Table of Contents










In September 2015, the United States authorities shocked the world by making public Volkswagen’s emission scandal. The scandal was instigated by the uncovering of Volkswagen’s emissions-compliance defeat device by the United States Environmental protection Agency (EPA). Volkswagen’s emissions-compliance defeat device enabled the company’s turbocharged direction injection (TDI) diesel engines to activate emission controls only during laboratory testing. However, in real driving, Volkswagen’s TDI diesel engines failed to activate emission controls, thereby resulting in the issuance of high levels of toxic substances. The emission scandal resulted in the rapid deterioration of Volkswagen’s stock value and threatened to erase the profits previously recorded by the Volkswagen Group. However, within two years, Volkswagen was able to turn its emission scandal of 2015 into a massive success as it was named the largest automaker by global sales in 2017. This prompted the question of how effective Volkswagen’s public relations strategy was after its 2015 emission scandal. Another key question is what other companies can learn from Volkswagen’s successful handling of the disastrous 2015 scandal. Mass media and its various forms massively shape and inform the companies’ reputation, thereby driving change in the contemporary corporate environment.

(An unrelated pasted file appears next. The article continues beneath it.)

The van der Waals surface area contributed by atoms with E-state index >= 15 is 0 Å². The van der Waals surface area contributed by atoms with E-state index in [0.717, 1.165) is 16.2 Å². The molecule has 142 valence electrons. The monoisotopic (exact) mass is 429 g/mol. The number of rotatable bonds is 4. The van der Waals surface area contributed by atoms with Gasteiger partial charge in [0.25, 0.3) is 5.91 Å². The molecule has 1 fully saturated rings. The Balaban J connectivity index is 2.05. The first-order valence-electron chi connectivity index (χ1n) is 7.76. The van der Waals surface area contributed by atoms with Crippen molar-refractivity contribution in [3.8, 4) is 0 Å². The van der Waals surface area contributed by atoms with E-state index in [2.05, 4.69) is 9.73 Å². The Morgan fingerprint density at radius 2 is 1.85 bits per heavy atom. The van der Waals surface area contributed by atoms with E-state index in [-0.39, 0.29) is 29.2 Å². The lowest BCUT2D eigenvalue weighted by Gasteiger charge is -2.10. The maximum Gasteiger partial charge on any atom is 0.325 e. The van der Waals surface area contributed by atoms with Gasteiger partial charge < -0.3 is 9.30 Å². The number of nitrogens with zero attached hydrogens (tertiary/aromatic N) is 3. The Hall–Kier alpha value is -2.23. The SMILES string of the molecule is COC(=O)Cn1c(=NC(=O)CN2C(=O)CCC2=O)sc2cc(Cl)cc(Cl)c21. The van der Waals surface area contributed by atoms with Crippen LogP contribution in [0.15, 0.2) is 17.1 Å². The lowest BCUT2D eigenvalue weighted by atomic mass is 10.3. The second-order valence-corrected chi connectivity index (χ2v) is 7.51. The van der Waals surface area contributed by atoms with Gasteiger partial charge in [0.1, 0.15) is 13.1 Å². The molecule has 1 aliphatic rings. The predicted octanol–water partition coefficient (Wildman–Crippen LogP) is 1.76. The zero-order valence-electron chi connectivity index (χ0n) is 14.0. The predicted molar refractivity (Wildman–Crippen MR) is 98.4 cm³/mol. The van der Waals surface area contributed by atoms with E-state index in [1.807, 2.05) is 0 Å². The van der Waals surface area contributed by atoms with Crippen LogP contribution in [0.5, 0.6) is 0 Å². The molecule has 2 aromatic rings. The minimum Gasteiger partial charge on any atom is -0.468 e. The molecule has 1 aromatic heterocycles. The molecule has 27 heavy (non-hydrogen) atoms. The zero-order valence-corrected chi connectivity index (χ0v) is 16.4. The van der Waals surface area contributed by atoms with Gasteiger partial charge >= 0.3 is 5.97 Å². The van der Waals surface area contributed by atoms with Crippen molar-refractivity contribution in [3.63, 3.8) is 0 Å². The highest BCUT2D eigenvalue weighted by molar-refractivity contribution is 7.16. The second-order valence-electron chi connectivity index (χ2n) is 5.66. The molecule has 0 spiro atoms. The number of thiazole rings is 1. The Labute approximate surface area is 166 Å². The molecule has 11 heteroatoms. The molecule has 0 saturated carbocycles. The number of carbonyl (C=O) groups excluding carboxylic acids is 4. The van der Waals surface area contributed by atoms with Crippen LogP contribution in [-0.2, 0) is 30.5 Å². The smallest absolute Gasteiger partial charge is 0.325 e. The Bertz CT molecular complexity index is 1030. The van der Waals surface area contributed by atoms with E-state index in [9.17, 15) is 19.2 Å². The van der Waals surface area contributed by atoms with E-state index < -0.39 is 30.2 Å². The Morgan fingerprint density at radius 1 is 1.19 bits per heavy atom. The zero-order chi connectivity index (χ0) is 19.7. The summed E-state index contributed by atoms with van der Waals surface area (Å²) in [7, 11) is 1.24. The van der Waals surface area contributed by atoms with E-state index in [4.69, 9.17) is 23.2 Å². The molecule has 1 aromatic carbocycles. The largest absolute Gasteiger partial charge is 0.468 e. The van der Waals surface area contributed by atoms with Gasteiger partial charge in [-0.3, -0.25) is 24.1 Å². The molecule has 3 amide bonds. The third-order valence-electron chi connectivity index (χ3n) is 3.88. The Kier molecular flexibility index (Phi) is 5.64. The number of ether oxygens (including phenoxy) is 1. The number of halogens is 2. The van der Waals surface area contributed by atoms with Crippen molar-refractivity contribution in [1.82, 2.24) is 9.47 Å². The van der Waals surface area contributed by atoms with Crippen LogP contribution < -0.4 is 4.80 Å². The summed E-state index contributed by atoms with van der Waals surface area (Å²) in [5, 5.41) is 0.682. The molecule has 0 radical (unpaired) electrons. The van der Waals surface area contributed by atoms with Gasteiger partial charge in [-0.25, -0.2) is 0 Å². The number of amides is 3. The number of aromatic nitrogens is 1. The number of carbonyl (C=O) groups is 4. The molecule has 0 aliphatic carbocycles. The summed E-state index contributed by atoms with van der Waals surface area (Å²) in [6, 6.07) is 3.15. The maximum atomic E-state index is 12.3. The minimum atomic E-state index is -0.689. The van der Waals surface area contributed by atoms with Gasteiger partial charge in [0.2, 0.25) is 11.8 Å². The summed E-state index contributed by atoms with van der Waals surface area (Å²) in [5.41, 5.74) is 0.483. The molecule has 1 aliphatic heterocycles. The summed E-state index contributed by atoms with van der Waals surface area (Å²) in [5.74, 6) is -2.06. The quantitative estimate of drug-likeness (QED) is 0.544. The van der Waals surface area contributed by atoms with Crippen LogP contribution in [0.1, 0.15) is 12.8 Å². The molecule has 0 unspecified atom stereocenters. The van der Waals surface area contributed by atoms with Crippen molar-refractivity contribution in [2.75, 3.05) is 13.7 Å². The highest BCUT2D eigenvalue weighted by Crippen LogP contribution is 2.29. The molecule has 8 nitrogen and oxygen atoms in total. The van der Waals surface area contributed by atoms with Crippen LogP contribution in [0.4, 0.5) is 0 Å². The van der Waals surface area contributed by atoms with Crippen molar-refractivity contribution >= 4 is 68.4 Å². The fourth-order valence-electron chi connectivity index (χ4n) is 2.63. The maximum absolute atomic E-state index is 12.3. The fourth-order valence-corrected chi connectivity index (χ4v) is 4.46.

Literature Review Article #1: